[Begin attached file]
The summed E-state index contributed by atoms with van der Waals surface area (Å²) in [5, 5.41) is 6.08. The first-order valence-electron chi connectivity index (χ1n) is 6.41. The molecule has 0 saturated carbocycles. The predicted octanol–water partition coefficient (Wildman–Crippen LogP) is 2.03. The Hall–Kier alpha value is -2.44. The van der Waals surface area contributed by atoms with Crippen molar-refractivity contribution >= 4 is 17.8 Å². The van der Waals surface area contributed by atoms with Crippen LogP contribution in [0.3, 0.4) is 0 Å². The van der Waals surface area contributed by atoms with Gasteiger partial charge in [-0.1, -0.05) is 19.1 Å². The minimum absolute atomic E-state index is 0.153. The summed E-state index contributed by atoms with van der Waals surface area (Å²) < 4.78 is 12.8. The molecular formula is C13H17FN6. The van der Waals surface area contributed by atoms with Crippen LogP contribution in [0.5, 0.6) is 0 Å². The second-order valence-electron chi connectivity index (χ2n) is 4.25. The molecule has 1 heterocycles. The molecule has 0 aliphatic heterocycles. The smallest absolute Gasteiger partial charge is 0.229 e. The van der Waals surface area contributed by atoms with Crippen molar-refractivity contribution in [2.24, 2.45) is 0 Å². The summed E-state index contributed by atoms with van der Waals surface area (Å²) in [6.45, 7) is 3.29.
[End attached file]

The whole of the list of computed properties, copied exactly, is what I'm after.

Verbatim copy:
The summed E-state index contributed by atoms with van der Waals surface area (Å²) in [5, 5.41) is 6.08. The first-order valence-electron chi connectivity index (χ1n) is 6.41. The molecule has 0 saturated carbocycles. The predicted octanol–water partition coefficient (Wildman–Crippen LogP) is 2.03. The Hall–Kier alpha value is -2.44. The van der Waals surface area contributed by atoms with Crippen molar-refractivity contribution >= 4 is 17.8 Å². The van der Waals surface area contributed by atoms with Crippen LogP contribution in [0.3, 0.4) is 0 Å². The van der Waals surface area contributed by atoms with Gasteiger partial charge in [-0.1, -0.05) is 19.1 Å². The minimum absolute atomic E-state index is 0.153. The summed E-state index contributed by atoms with van der Waals surface area (Å²) < 4.78 is 12.8. The molecular formula is C13H17FN6. The van der Waals surface area contributed by atoms with Crippen LogP contribution in [0.5, 0.6) is 0 Å². The second-order valence-electron chi connectivity index (χ2n) is 4.25. The molecule has 1 heterocycles. The molecule has 0 aliphatic heterocycles. The smallest absolute Gasteiger partial charge is 0.229 e. The van der Waals surface area contributed by atoms with Crippen molar-refractivity contribution in [2.24, 2.45) is 0 Å². The summed E-state index contributed by atoms with van der Waals surface area (Å²) in [6.45, 7) is 3.29.